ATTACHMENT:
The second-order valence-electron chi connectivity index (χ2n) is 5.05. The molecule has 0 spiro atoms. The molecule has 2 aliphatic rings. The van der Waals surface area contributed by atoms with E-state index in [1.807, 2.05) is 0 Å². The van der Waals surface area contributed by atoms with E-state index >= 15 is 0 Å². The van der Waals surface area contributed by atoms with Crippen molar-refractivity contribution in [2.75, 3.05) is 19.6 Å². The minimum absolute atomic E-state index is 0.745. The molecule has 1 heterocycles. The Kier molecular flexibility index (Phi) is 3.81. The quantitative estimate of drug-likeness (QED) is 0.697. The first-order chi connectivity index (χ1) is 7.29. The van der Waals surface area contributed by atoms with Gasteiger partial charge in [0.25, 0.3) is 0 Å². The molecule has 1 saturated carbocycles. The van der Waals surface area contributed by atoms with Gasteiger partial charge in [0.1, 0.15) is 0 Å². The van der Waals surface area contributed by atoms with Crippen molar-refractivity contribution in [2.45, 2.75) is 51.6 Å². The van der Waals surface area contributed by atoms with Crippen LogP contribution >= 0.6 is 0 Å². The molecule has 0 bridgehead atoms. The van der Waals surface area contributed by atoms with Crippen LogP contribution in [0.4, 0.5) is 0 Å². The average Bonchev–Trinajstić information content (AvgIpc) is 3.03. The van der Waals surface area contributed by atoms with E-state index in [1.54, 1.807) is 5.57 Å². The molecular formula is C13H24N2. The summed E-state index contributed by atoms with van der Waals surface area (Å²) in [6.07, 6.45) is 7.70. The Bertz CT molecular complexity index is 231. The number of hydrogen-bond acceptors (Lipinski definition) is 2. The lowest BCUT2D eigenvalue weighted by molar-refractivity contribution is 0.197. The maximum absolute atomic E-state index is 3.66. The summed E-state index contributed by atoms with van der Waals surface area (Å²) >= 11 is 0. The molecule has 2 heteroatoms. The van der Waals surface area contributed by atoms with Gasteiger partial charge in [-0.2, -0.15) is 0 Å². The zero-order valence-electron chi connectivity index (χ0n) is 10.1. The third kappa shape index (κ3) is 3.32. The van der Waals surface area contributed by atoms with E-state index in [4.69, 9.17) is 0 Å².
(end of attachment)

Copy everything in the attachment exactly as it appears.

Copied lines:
The second-order valence-electron chi connectivity index (χ2n) is 5.05. The molecule has 0 spiro atoms. The molecule has 2 aliphatic rings. The van der Waals surface area contributed by atoms with E-state index in [1.807, 2.05) is 0 Å². The van der Waals surface area contributed by atoms with E-state index >= 15 is 0 Å². The van der Waals surface area contributed by atoms with Crippen molar-refractivity contribution in [2.75, 3.05) is 19.6 Å². The minimum absolute atomic E-state index is 0.745. The molecule has 1 heterocycles. The Kier molecular flexibility index (Phi) is 3.81. The quantitative estimate of drug-likeness (QED) is 0.697. The first-order chi connectivity index (χ1) is 7.29. The van der Waals surface area contributed by atoms with Gasteiger partial charge in [0.25, 0.3) is 0 Å². The molecule has 1 saturated carbocycles. The van der Waals surface area contributed by atoms with Gasteiger partial charge in [0.1, 0.15) is 0 Å². The van der Waals surface area contributed by atoms with Crippen molar-refractivity contribution in [2.45, 2.75) is 51.6 Å². The van der Waals surface area contributed by atoms with Crippen LogP contribution >= 0.6 is 0 Å². The molecule has 0 bridgehead atoms. The van der Waals surface area contributed by atoms with Crippen LogP contribution in [0.4, 0.5) is 0 Å². The average Bonchev–Trinajstić information content (AvgIpc) is 3.03. The van der Waals surface area contributed by atoms with E-state index in [1.54, 1.807) is 5.57 Å². The molecular formula is C13H24N2. The summed E-state index contributed by atoms with van der Waals surface area (Å²) in [6.07, 6.45) is 7.70. The Bertz CT molecular complexity index is 231. The number of hydrogen-bond acceptors (Lipinski definition) is 2. The lowest BCUT2D eigenvalue weighted by molar-refractivity contribution is 0.197. The maximum absolute atomic E-state index is 3.66. The summed E-state index contributed by atoms with van der Waals surface area (Å²) >= 11 is 0. The molecule has 2 heteroatoms. The van der Waals surface area contributed by atoms with Gasteiger partial charge in [-0.2, -0.15) is 0 Å². The zero-order valence-electron chi connectivity index (χ0n) is 10.1. The third kappa shape index (κ3) is 3.32. The van der Waals surface area contributed by atoms with E-state index in [4.69, 9.17) is 0 Å².